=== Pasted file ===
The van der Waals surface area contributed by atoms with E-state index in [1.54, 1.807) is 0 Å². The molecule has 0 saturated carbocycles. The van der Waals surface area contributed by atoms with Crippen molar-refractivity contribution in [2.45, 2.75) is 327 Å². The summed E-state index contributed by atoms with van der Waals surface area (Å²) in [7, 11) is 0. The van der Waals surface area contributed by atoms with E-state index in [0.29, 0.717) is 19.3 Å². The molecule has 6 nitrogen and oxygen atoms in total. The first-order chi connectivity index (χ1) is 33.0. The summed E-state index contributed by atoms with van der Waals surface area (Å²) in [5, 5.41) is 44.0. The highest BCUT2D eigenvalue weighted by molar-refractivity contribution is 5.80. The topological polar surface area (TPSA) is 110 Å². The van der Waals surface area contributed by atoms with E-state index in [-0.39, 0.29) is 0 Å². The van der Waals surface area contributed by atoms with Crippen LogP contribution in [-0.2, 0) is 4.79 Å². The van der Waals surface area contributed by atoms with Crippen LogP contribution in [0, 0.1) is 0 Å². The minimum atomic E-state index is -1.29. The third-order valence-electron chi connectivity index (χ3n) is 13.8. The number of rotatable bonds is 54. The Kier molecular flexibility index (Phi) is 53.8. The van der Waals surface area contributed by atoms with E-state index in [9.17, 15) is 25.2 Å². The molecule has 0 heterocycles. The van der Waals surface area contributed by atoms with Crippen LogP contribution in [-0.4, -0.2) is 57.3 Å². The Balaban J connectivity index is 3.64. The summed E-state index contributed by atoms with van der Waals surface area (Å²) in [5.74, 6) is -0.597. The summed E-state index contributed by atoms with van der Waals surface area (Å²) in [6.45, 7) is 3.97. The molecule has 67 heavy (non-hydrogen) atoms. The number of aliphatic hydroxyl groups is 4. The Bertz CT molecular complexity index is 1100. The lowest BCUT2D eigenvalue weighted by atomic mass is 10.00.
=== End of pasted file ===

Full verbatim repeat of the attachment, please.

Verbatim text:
The van der Waals surface area contributed by atoms with E-state index in [1.54, 1.807) is 0 Å². The molecule has 0 saturated carbocycles. The van der Waals surface area contributed by atoms with Crippen molar-refractivity contribution in [2.45, 2.75) is 327 Å². The summed E-state index contributed by atoms with van der Waals surface area (Å²) in [7, 11) is 0. The van der Waals surface area contributed by atoms with E-state index in [0.29, 0.717) is 19.3 Å². The molecule has 6 nitrogen and oxygen atoms in total. The first-order chi connectivity index (χ1) is 33.0. The summed E-state index contributed by atoms with van der Waals surface area (Å²) in [5, 5.41) is 44.0. The highest BCUT2D eigenvalue weighted by molar-refractivity contribution is 5.80. The topological polar surface area (TPSA) is 110 Å². The van der Waals surface area contributed by atoms with E-state index in [-0.39, 0.29) is 0 Å². The van der Waals surface area contributed by atoms with Crippen LogP contribution in [-0.2, 0) is 4.79 Å². The van der Waals surface area contributed by atoms with Crippen LogP contribution in [0, 0.1) is 0 Å². The minimum atomic E-state index is -1.29. The third-order valence-electron chi connectivity index (χ3n) is 13.8. The number of rotatable bonds is 54. The Kier molecular flexibility index (Phi) is 53.8. The van der Waals surface area contributed by atoms with E-state index in [9.17, 15) is 25.2 Å². The molecule has 0 heterocycles. The van der Waals surface area contributed by atoms with Crippen LogP contribution in [-0.4, -0.2) is 57.3 Å². The Balaban J connectivity index is 3.64. The summed E-state index contributed by atoms with van der Waals surface area (Å²) in [5.74, 6) is -0.597. The summed E-state index contributed by atoms with van der Waals surface area (Å²) in [6.45, 7) is 3.97. The molecule has 67 heavy (non-hydrogen) atoms. The number of aliphatic hydroxyl groups is 4. The Bertz CT molecular complexity index is 1100. The lowest BCUT2D eigenvalue weighted by atomic mass is 10.00.